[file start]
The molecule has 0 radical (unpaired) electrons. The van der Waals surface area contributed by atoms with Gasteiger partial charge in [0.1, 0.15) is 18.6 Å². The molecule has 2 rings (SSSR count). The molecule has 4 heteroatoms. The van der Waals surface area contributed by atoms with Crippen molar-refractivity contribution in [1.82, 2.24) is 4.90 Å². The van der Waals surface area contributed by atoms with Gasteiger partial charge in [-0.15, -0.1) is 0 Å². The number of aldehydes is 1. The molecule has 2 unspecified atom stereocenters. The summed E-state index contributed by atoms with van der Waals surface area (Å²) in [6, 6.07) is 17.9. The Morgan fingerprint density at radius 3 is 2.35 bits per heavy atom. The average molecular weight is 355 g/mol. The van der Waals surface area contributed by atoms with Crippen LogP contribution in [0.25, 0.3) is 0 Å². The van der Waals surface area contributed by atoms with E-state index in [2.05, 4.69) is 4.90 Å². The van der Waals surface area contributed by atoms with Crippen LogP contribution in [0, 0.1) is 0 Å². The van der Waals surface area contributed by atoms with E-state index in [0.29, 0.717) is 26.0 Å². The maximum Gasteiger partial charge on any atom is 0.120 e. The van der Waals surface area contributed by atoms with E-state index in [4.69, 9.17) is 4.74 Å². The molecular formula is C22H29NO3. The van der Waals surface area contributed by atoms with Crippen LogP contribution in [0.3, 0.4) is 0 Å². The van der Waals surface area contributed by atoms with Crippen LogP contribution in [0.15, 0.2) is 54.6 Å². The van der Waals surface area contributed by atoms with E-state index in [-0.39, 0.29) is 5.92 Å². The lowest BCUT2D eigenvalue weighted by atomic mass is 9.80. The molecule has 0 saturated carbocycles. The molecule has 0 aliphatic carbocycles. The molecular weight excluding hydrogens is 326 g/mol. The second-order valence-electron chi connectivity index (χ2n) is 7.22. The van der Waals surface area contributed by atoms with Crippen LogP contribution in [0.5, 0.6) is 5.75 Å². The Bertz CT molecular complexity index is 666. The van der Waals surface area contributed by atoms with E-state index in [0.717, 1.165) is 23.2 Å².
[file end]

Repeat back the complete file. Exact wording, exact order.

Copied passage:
The molecule has 0 radical (unpaired) electrons. The van der Waals surface area contributed by atoms with Gasteiger partial charge in [0.1, 0.15) is 18.6 Å². The molecule has 2 rings (SSSR count). The molecule has 4 heteroatoms. The van der Waals surface area contributed by atoms with Crippen molar-refractivity contribution in [1.82, 2.24) is 4.90 Å². The van der Waals surface area contributed by atoms with Gasteiger partial charge in [-0.15, -0.1) is 0 Å². The number of aldehydes is 1. The molecule has 2 unspecified atom stereocenters. The summed E-state index contributed by atoms with van der Waals surface area (Å²) in [6, 6.07) is 17.9. The Morgan fingerprint density at radius 3 is 2.35 bits per heavy atom. The average molecular weight is 355 g/mol. The van der Waals surface area contributed by atoms with Crippen LogP contribution in [0.25, 0.3) is 0 Å². The van der Waals surface area contributed by atoms with E-state index in [2.05, 4.69) is 4.90 Å². The van der Waals surface area contributed by atoms with Crippen LogP contribution in [0, 0.1) is 0 Å². The van der Waals surface area contributed by atoms with E-state index in [0.29, 0.717) is 26.0 Å². The maximum Gasteiger partial charge on any atom is 0.120 e. The van der Waals surface area contributed by atoms with E-state index in [4.69, 9.17) is 4.74 Å². The molecular formula is C22H29NO3. The van der Waals surface area contributed by atoms with Crippen LogP contribution in [0.3, 0.4) is 0 Å². The van der Waals surface area contributed by atoms with Crippen LogP contribution in [0.15, 0.2) is 54.6 Å². The van der Waals surface area contributed by atoms with E-state index in [-0.39, 0.29) is 5.92 Å². The lowest BCUT2D eigenvalue weighted by atomic mass is 9.80. The molecule has 0 saturated carbocycles. The molecule has 0 aliphatic carbocycles. The molecular weight excluding hydrogens is 326 g/mol. The second-order valence-electron chi connectivity index (χ2n) is 7.22. The van der Waals surface area contributed by atoms with Crippen LogP contribution in [0.5, 0.6) is 5.75 Å². The Bertz CT molecular complexity index is 666. The van der Waals surface area contributed by atoms with E-state index in [0.717, 1.165) is 23.2 Å².